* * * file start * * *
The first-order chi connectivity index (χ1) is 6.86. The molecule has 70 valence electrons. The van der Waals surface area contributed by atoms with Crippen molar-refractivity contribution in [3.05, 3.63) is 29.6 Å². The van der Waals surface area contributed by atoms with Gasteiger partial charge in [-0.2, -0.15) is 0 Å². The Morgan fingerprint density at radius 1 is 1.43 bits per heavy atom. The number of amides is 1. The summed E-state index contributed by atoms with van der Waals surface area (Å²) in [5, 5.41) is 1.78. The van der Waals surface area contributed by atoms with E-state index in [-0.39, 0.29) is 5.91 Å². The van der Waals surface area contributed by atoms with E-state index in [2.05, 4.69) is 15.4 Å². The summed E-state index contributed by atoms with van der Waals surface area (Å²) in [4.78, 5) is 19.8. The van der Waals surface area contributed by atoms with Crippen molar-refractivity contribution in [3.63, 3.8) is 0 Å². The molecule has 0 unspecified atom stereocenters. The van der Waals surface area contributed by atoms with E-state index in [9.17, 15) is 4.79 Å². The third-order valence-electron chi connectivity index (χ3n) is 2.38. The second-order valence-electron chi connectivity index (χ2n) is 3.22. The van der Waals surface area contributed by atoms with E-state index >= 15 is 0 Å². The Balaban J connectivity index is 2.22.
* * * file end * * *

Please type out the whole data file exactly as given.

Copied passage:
The first-order chi connectivity index (χ1) is 6.86. The molecule has 70 valence electrons. The van der Waals surface area contributed by atoms with Crippen molar-refractivity contribution in [3.05, 3.63) is 29.6 Å². The van der Waals surface area contributed by atoms with Gasteiger partial charge in [-0.2, -0.15) is 0 Å². The Morgan fingerprint density at radius 1 is 1.43 bits per heavy atom. The number of amides is 1. The summed E-state index contributed by atoms with van der Waals surface area (Å²) in [5, 5.41) is 1.78. The van der Waals surface area contributed by atoms with E-state index in [-0.39, 0.29) is 5.91 Å². The van der Waals surface area contributed by atoms with E-state index in [2.05, 4.69) is 15.4 Å². The summed E-state index contributed by atoms with van der Waals surface area (Å²) in [4.78, 5) is 19.8. The van der Waals surface area contributed by atoms with Crippen molar-refractivity contribution in [3.63, 3.8) is 0 Å². The molecule has 0 unspecified atom stereocenters. The van der Waals surface area contributed by atoms with E-state index in [9.17, 15) is 4.79 Å². The third-order valence-electron chi connectivity index (χ3n) is 2.38. The second-order valence-electron chi connectivity index (χ2n) is 3.22. The van der Waals surface area contributed by atoms with E-state index >= 15 is 0 Å². The Balaban J connectivity index is 2.22.